The DriveTime development team’s agility was enhanced through the use of a Scrum development approach. Scrum is an agile project management practice that employs short iterations and continuous improvement, combined with frequent face-to-face communication among team members and stakeholders. The ability to shorten development time while staying close to its internal customers was a key factor in choosing Visual Studio Team System.
“We had previously developed using a traditional waterfall methodology [a hierarchical approach that sequentially moves, like a waterfall, from needs analysis to design to coding to testing to deployment] but found that we needed a more agile approach to development to match our corporate style,” says Brad Beebe, Corporate Systems Director at DriveTime. “With the old system, by the time we deployed a solution, the business needs may have changed.”
To stay close to the customer while expediting product development, the DriveTime development team used sprints (rapid periods of development) that were then reviewed with internal stakeholders. The DriveTime team used four-week sprints, taking advantage of the source control feature of Visual Studio Team System to coordinate versioning.
Developers used the static code analysis feature extensively, especially on infrastructure-related components, which helped improve reliability and the quality of code. The static code analysis feature helped DriveTime developers understand best practices and improve future code.
The schema compare feature was also helpful. “Our developers used the Schema Compare feature to compare two database schemas—typically from Development to Test, from Test to Production, and from Production back to Development—and to synchronize two databases across environments,” says Shripathi Krishnan, Database Technologies Manager at DriveTime. “Schema Compare was also used to highlight changed, new, and missing objects for further research.”
In a similar way, DriveTime developers used the Data Compare feature to compare data in two tables and to highlight differences. Krishnan notes that the Data Create feature was appreciated because it simplified the populating of development environment tables with sample data.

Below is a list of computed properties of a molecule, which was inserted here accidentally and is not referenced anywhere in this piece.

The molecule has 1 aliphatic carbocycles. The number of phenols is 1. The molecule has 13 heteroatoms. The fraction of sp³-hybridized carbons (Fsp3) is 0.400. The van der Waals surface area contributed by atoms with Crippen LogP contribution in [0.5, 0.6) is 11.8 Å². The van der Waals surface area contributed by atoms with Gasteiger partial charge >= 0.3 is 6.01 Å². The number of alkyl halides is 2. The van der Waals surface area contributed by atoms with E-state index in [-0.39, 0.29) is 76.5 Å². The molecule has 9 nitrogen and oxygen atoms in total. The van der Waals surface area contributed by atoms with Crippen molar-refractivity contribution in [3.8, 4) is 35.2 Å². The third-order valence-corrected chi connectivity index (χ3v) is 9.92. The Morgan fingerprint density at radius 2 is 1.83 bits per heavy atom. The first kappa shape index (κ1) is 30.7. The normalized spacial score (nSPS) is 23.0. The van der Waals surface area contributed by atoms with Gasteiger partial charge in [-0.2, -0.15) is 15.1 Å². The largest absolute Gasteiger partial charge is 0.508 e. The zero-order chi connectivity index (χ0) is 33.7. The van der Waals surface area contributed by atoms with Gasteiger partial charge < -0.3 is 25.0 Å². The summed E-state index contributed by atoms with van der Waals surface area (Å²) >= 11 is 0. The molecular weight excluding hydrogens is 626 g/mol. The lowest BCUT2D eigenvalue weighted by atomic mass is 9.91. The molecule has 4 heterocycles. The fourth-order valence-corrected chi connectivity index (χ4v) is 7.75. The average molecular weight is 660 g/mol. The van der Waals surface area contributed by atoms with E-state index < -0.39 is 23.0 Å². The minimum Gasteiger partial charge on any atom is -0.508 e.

Testing the Solution
The DriveTime development team used Visual Studio Team System unit testing and automated Web tests to improve quality in the application, as well as to provide a clear path to continuous integration, with the potential to run unit tests on check-in. The Load Testing feature also proved useful.
“Load testing helped us uncover scalability issues in one of our key inventory services and verify that the resulting changes increased performance,” says Brendon Birdoes, Distributed Applications Manager at DriveTime. “Load testing also validated another inventory service that implemented a new architecture, so that the team could deliver the product to production with confidence that it could handle necessary loads.”
Managing the Project
Developer collaboration and team management was enhanced through the use of project portals supported by Windows SharePoint Services. A new portal is automatically created for each team project that is created in Visual Studio Team Foundation Server. These portals enable everyone to access project information, which in turn encourages discussion, debate, and further improvement. The team project portals also serve as a central repository for document-based work products, such as requirements and architecture documents. Having these resources available to everyone helps foster common understanding across projects and resources, and helps centrally maintain version control.
Using Visual Studio 2005 Team System and the Scrum methodology to create its DeskIt Plus solution provided DriveTime with a number of benefits, including a better customer experience, agility to meet internal customer needs, enhanced collaboration, and tripled development speed.
Better Customer Experience
DriveTime has built its business on providing an exceptional experience for its customers. “All our vehicles are inspected, passed through our reconditioning center, and subjected to a computerized title search to ensure that they haven’t been damaged in the past,” says Sauder. “Then we offer straightforward, no-haggle pricing that includes a warranty. Perhaps just as important, we provide our own financing, which means we don’t want to sell customers a car they can’t afford.”
“More than 99 percent of our sales are finance sales, so our customers are really shopping for financing as much as they are shopping for a car,” says Sauder. “This means that an integral part of our service is getting the customer into the right car as it relates both to the sales price and what they can afford in terms of down payment, interest rate, and financing term. Balancing all these factors, while matching the customer to the car they desire, can get complex at times. The application we created provides a very friendly front end for the user experience, while integrating with our powerful analytics on the back end.”